Pulse oximeters ‘no better than asking patients’: Study

Jolyon Attwooll

8/04/2022 3:44:44 PM

Using pulse oximeters offers no noticeable improvement in health outcomes for COVID-19 patients in home care, a trial carried out in the US suggests.

Older woman using a pulse oximeter
Pulse oximeters have been widely distributed as part of the response to COVID-19.

Researchers in a randomised trial on pulse oximeters have said using the devices may not improve outcomes if COVID-19 patients are already being monitored.
The research, published in the New England Journal of Medicine (NEJM) this week, was carried out at the University of Pennsylvania’s Perelman School of Medicine.
The trial looked at the results of 611 patients confirmed with COVID-19 who were given a pulse oximeter to use at the same time as participating in the organisation’s COVID Watch program, which sends automated text messages to monitor patients at home.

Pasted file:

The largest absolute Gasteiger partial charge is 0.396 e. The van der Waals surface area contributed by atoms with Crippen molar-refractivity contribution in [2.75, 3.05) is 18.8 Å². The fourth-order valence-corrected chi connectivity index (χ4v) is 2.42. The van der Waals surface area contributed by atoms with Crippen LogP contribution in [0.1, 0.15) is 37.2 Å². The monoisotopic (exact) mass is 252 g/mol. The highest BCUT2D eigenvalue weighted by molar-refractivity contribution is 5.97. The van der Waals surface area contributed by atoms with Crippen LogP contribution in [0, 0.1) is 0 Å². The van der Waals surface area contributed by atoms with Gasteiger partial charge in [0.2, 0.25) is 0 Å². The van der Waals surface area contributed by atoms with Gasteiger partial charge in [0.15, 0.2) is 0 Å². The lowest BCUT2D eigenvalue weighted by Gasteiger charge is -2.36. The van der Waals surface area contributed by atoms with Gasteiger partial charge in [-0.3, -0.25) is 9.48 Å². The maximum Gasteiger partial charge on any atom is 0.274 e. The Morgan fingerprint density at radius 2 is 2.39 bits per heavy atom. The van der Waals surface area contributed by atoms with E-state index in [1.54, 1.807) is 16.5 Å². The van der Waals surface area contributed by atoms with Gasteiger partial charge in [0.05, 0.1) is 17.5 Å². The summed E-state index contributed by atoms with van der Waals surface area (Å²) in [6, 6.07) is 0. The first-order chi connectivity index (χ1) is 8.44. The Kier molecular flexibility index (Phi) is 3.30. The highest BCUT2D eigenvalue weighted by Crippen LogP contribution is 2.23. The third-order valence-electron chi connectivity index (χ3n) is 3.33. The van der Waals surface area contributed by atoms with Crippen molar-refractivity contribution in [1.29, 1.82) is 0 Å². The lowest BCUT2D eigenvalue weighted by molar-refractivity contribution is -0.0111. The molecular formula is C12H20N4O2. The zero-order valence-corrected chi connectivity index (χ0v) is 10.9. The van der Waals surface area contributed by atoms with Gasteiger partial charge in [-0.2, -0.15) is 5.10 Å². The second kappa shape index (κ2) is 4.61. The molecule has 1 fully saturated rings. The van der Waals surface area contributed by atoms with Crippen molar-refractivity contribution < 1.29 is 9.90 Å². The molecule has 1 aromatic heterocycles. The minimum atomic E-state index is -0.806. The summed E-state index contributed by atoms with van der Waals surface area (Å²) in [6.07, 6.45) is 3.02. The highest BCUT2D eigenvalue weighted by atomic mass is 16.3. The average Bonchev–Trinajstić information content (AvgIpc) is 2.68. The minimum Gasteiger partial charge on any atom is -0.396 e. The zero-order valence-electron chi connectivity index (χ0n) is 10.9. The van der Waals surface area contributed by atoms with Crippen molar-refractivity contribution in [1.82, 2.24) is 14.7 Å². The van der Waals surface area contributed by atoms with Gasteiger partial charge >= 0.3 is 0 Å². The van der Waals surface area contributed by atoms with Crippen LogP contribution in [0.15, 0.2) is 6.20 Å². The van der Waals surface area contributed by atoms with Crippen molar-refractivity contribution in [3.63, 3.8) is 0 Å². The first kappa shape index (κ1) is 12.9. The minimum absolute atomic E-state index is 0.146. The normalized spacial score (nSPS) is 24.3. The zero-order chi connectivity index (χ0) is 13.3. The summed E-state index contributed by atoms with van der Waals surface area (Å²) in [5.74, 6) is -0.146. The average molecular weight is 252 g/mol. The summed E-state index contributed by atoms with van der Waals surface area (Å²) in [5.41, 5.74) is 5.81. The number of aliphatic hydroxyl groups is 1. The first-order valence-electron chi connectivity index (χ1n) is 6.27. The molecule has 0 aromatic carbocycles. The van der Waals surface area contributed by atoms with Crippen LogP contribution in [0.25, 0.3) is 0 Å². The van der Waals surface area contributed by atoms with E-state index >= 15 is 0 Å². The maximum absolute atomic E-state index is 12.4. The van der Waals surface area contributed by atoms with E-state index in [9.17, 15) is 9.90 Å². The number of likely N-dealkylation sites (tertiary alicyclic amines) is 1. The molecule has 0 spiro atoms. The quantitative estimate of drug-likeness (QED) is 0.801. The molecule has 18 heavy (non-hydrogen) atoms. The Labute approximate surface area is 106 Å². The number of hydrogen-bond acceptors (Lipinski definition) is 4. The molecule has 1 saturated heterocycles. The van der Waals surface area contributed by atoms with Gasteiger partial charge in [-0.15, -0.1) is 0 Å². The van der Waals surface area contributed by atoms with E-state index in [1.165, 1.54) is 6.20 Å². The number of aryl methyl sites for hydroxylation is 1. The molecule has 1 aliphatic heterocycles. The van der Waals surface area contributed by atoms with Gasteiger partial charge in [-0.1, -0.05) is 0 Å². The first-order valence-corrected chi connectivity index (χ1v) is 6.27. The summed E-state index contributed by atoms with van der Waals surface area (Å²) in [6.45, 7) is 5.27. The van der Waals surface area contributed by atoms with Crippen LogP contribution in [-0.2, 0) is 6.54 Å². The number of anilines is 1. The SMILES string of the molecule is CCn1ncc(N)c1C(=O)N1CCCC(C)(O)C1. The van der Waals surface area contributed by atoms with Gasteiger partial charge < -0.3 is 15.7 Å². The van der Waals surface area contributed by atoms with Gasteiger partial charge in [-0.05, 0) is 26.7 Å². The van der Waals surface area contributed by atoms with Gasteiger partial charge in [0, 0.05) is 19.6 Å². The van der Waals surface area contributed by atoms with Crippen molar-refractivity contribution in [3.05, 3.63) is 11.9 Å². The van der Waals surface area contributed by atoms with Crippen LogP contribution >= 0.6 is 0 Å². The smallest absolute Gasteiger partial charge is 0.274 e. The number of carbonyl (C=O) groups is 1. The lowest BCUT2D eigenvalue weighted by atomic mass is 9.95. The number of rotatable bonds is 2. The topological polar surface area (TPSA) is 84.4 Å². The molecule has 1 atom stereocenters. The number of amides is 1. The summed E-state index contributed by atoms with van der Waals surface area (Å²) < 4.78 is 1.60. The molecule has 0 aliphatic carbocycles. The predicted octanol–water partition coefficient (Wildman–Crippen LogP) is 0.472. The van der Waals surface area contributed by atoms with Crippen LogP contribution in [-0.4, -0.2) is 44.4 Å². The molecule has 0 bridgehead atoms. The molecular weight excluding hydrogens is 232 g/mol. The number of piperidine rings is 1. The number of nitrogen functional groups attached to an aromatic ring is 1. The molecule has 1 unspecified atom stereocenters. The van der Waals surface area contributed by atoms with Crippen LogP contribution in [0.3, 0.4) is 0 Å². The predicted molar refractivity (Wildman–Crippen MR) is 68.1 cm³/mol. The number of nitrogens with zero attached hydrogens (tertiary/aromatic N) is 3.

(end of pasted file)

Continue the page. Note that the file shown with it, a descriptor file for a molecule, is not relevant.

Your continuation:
A control group of 606 COVID-19 patients only took part in the COVID Watch program.
The main outcome measured the number of days each patient was alive and out of hospital for the 30 days after they were enrolled in the study.
‘Among patients with COVID-19, the addition of home pulse oximetry to remote monitoring did not result in a greater number of days alive and out of the hospital than subjective assessments of dyspnea alone,’ the NEJM correspondence describing the trial states.
The number of days the patients in the pulse oximetry group spent alive and out of hospital worked out at a mean of 29.4 days compared to 29.5 days in the control group.
There were 43 hospitalisations and five deaths within the group that included pulse oximeters, and 41 hospitalisations and three deaths in the standard program.
‘Compared to remotely monitoring shortness of breath with simple automated check-ins, we showed that the addition of pulse oximetry did not save more lives or keep more people out of the hospital,’ Assistant Professor Anna Morgan, the medical director of the COVID Watch program and one of the lead authors for the study, said.
The researchers also said there was no notable difference according to ethnicity.